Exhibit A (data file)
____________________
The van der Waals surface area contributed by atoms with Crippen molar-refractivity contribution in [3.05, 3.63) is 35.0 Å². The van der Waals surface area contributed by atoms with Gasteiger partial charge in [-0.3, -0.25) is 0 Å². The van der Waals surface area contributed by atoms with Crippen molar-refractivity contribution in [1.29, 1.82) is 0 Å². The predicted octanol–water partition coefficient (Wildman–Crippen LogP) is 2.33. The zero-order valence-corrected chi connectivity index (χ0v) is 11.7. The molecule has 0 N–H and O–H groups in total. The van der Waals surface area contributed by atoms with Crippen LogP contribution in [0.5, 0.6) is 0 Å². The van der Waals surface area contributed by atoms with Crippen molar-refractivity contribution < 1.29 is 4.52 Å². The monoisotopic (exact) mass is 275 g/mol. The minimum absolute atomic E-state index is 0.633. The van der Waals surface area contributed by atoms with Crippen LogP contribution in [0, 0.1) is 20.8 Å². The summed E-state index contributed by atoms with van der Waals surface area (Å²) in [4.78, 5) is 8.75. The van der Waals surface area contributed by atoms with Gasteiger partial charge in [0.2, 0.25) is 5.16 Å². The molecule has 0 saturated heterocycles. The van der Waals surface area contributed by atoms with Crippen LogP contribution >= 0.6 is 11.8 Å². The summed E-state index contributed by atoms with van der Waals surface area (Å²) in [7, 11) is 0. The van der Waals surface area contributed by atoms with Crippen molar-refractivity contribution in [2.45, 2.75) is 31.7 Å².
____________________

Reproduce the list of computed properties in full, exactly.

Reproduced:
The van der Waals surface area contributed by atoms with Crippen molar-refractivity contribution in [3.05, 3.63) is 35.0 Å². The van der Waals surface area contributed by atoms with Gasteiger partial charge in [-0.3, -0.25) is 0 Å². The van der Waals surface area contributed by atoms with Crippen molar-refractivity contribution in [1.29, 1.82) is 0 Å². The predicted octanol–water partition coefficient (Wildman–Crippen LogP) is 2.33. The zero-order valence-corrected chi connectivity index (χ0v) is 11.7. The molecule has 0 N–H and O–H groups in total. The van der Waals surface area contributed by atoms with Crippen LogP contribution in [0.5, 0.6) is 0 Å². The van der Waals surface area contributed by atoms with Crippen molar-refractivity contribution < 1.29 is 4.52 Å². The monoisotopic (exact) mass is 275 g/mol. The minimum absolute atomic E-state index is 0.633. The van der Waals surface area contributed by atoms with Crippen LogP contribution in [0, 0.1) is 20.8 Å². The summed E-state index contributed by atoms with van der Waals surface area (Å²) in [4.78, 5) is 8.75. The van der Waals surface area contributed by atoms with Gasteiger partial charge in [0.2, 0.25) is 5.16 Å². The molecule has 0 saturated heterocycles. The van der Waals surface area contributed by atoms with Crippen LogP contribution >= 0.6 is 11.8 Å². The summed E-state index contributed by atoms with van der Waals surface area (Å²) in [7, 11) is 0. The van der Waals surface area contributed by atoms with Crippen molar-refractivity contribution in [2.45, 2.75) is 31.7 Å².